The track is now relaid close to the platform at Goodwick. Pembrokeshire County Council are working to complete and reopen the station in March 2012. So what’s left to be done, and what happens next?
As the picture shows, the rail track is back where it belongs, after Network Rail relaid it on November 15/16 – see the Fishguard Trains video and picture report here.
Network Rail still has to return for some minor works on the platform – tidying and pointing, and checking that the surface meets today’s standards.
But the very next job is to remove the huge stone pile, left from track relaying works.
Once that’s gone, Pembrokeshire CC’s contractors can go in and resurface the car park. The lack of car parking at Fishguard Harbour Station always made that a hopeless terminus for a local service. So the station car park will not only make our trains accessible to the twin towns, but to the whole ofÂ North Pembrokeshire.
What about the brick building, the last undemolished part of old Goodwick station? Fishguard Trains was told this week that it has to be re-roofed, but beyond that there are no plans to use it at present. That seems like a fine opportunity – but for what? Presumably there will be a simple shelter on the platform, and eventually Pembrokeshire CC will be required (in law) to build a proper replacement for the original station building – as part of the conservation area. So the brick building is waiting for a new role. Any suggestions?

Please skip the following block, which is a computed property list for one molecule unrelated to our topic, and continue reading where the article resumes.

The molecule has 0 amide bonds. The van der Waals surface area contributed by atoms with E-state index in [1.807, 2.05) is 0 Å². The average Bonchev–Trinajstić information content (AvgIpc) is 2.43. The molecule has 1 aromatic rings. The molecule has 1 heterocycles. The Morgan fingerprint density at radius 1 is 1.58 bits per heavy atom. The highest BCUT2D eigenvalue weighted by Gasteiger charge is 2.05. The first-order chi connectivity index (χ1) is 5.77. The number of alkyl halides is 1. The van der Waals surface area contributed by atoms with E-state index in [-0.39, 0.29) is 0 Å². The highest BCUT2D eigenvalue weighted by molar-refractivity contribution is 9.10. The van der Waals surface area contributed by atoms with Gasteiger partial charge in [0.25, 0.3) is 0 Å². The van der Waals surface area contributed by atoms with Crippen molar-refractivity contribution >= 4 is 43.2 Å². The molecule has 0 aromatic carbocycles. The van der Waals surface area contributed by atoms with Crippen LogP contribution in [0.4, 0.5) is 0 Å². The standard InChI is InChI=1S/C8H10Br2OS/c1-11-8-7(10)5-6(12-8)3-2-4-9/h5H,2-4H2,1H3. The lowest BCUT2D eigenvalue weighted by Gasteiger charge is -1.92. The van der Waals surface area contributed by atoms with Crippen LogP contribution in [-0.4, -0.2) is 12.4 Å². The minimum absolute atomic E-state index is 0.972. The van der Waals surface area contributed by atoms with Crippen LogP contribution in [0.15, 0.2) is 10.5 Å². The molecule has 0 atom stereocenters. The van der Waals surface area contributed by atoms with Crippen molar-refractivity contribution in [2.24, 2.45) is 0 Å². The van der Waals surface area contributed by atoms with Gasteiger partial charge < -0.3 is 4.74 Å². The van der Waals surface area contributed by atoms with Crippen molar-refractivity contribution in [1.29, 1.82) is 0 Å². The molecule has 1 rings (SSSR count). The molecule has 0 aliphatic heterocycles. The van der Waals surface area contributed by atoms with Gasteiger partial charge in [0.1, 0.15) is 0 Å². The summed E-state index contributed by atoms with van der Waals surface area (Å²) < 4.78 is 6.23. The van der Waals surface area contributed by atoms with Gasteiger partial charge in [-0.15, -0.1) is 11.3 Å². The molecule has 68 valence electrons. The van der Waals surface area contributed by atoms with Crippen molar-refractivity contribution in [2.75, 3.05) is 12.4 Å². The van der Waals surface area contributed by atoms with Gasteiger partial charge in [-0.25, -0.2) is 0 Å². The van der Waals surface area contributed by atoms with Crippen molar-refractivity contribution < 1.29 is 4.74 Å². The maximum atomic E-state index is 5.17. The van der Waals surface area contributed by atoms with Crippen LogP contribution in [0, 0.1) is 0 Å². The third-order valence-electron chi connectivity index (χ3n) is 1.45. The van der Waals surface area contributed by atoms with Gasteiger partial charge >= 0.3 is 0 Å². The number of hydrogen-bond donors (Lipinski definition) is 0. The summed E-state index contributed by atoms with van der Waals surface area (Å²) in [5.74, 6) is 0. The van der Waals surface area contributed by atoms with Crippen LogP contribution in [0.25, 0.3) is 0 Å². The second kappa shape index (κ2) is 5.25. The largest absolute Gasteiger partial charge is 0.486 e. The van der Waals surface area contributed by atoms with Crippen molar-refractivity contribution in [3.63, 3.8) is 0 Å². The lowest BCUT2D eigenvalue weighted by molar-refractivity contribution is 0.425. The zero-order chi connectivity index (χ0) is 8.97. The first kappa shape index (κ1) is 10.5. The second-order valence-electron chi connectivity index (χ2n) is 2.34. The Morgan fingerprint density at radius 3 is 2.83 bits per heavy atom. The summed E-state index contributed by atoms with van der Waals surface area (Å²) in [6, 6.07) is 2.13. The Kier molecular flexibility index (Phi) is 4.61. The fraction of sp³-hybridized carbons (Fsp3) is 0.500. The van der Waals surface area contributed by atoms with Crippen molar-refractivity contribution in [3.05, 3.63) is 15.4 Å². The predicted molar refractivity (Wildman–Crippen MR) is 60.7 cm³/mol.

Fishguard Trains asked Pembrokeshire CC if the car park will also provide a bus interchange? Apparently not, is the answer. Buses will instead stop outside the station. We look forward with interest to learning how this will be managed,Â using the present lay-by.
No less than five bus routes can and should stop at Goodwick Station – the 410 town bus of course, but also the 413 Fishguard-St Davids. the 404 Strumble Shuttle and 405 Poppit Rocket (extended down from its present terminus at Fishguard Square), and above all the 412 Cardigan to Haverforwest service.
This is not a detail. Welsh Government is committed to an integrated transport policy, but public transport in and around Fishguard is anything but integrated. Reopening the town’s station is a critical opportunity to bring together all the different bus and rail services. Only then will the whole of North Pembrokeshire benefit from the public money that is going into the rail service. And only then will we have a decent alternative to our cars.